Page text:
Alice by Heart Tries to Stop Time in Wonderland
The creators of Spring Awakening add a dash of fantasy to another coming-of-age musical at MCC Theater.
A generation of musical theater lovers owes a debt of gratitude to Duncan Sheik and Steven Sater, without whom the agony of adolescence would not have been eased by the liberating rage of Spring Awakening. Beyond indulging angry teenagers' insatiable desire to stomp around to "The Bitch of Living," what that musical did so well was find the no-man's-land between childhood and adulthood and swim around in all of its ambiguities: Girls discovering their bodies. Girls discovering boys. Boys discovering boys. And of course, there's enough shame and confusion to go around.
Sheik and Sater attempt to re-create elements of that success in their new musical, Alice by Heart, now running at the new Robert W. Wilson MCC Theater Space. Alice even outlines the curves of her developing body just as Wendla explores the shape of her own, which has suddenly become offensive to the world. But while the score strikes several reminiscent notes, it smooths over the meatiest ambiguities in Alice's story in favor of gentle poetic metaphors (imagery of shadows, seasons, and butterflies can only carry your message so far). It may come out sounding very pleasant (as Sheik's folky pop tunes always do), but the result is far too tepid — both emotionally and cerebrally — to measure up to the eye-opening (and hopefully mind-bending) experiences that unfold in Wonderland.
Alice by Heart doesn't open in Wonderland, but rather in an underground tube station in London during the Blitz where a collection of tormented individuals have come to seek shelter (Edward Pierce designs a strikingly industrial set, which appears even more gray and dystopian under Bradley King's shadowed lighting). War may be the ultimate loss of innocence, but young Alice Spencer (Molly Gordon, lending a sweet voice and quiet self-possession to the title character) chooses instead to live her life inside the fantasy of her favorite story, Alice's Adventures in Wonderland (her copy of the book is destroyed, but don't worry — she knows the tale "by heart").
The primary tension revolves around Alice and her best friend, Alfred (Colton Ryan aptly playing a teenage girl's aloof fantasy), who has become one of the war's many victims of tuberculosis. Aside from a natural desire to escape her bleak surroundings, Alice decides to sweep them both away to Wonderland in a Hail Mary effort to halt time — something Alfred has in limited supply. She becomes the Alice of Lewis Carroll's story, and Alfred takes on the role of the always-running-out-of-time White Rabbit. Their bomb-shelter comrades (a talented collection of character actors) take on other Wonderland creatures: Noah Galvin is fabulously grotesque as the spiteful Duchess; Andrew Kober adroitly spouts gibberish as the Jabberwock; Grace McLean makes for a sharp-edged Queen of Hearts; Nkeki Obi-Melekwe claims dominion from above as the grinning Cheshire Cat; Wesley Taylor pulls out his expert theatricality as the Mad Hatter and leader of the Mock Turtles; and Heath Saunders lends a seductive voice to the company's collective Caterpillar (imagine the cast of Hair passing a hookah through a massage train).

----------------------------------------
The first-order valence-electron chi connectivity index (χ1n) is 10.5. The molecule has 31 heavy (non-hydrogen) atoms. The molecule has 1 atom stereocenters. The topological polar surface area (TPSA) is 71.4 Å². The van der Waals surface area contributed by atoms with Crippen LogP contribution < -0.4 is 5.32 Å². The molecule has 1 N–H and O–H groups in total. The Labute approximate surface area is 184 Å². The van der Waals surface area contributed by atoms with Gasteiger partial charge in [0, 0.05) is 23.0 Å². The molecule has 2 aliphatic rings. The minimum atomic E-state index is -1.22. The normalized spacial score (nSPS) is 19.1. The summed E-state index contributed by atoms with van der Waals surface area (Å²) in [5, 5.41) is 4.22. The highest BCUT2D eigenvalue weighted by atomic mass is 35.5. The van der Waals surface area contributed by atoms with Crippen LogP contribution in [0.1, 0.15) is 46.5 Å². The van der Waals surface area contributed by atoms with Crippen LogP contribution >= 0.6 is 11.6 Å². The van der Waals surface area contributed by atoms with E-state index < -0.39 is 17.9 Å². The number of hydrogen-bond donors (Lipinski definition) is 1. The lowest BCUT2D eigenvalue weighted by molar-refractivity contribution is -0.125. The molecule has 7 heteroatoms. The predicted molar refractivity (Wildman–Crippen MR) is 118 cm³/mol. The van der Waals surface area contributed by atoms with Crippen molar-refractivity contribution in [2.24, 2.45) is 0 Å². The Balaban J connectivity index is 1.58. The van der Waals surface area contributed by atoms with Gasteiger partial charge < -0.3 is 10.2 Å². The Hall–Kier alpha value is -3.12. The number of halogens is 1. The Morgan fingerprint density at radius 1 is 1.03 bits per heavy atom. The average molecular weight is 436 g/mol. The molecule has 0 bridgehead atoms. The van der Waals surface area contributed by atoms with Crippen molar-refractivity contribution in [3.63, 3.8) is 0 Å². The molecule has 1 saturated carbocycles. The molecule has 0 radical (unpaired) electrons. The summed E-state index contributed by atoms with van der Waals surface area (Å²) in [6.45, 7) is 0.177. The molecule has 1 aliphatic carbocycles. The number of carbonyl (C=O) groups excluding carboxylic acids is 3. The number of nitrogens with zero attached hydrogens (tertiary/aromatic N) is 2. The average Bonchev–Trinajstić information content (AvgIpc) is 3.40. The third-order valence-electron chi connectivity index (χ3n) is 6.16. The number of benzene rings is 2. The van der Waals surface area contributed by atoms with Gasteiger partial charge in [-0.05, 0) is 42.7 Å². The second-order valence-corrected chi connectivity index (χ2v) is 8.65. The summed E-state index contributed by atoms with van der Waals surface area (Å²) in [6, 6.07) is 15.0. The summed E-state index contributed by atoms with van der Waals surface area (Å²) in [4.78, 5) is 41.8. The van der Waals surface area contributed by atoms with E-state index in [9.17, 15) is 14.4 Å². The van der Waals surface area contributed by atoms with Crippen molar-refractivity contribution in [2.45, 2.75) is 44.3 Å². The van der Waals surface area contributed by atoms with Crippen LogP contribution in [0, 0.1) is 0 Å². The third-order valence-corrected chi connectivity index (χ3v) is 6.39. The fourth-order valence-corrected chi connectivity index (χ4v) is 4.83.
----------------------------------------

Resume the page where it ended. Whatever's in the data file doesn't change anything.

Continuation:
Aesthetically, Alice by Heart has stunning moments. From Paloma Young's wartime costume translations of Carroll's iconic characters (turtle shells become steel helmets, while the Jabberwock's appendages become rifles held by uniformed soldiers) to Rick and Jeff Kuperman's imaginative ensemble choreography, which delicately floats above reality — sometimes like a dream, sometimes a nightmare — and is consistently thrilling to watch.
The production's comprehensive design, coupled with the air of decisiveness in Jessie Nelson's precisely punctuated direction (Nelson also cowrote the book), ends up suggesting more clarity in the story than there turns out to be. Like the Alice of Carroll's stories, this Alice is driven by curiosity — hungry to explore the mysterious things that life has to offer, which now includes her maturing feelings for Alfred. Time is not her natural enemy. It only becomes one when it threatens to take Alfred away from her (and also has the real-life implications of global destruction). And yet, instead of exploring these competing impulses (or using anything other than design to address the international warfare that serves as the show's entire premise), the story's driving force becomes an intangible expiration date, leaving us to meander aimlessly through this magical maze, scratching off items on our Wonderland checklist.
You can't help but see the ghosts of Spring Awakening's Wendla and Melchior hovering a little too closely to Alice and Alfred, forcing them into the ill-fitting outline of star-crossed lovers. Perhaps they do qualify for that distinction as well — but if you're claiming to know Alice's story by heart and are telling the tale through the looking glass of romance rather than self-exploration, another read might be in order.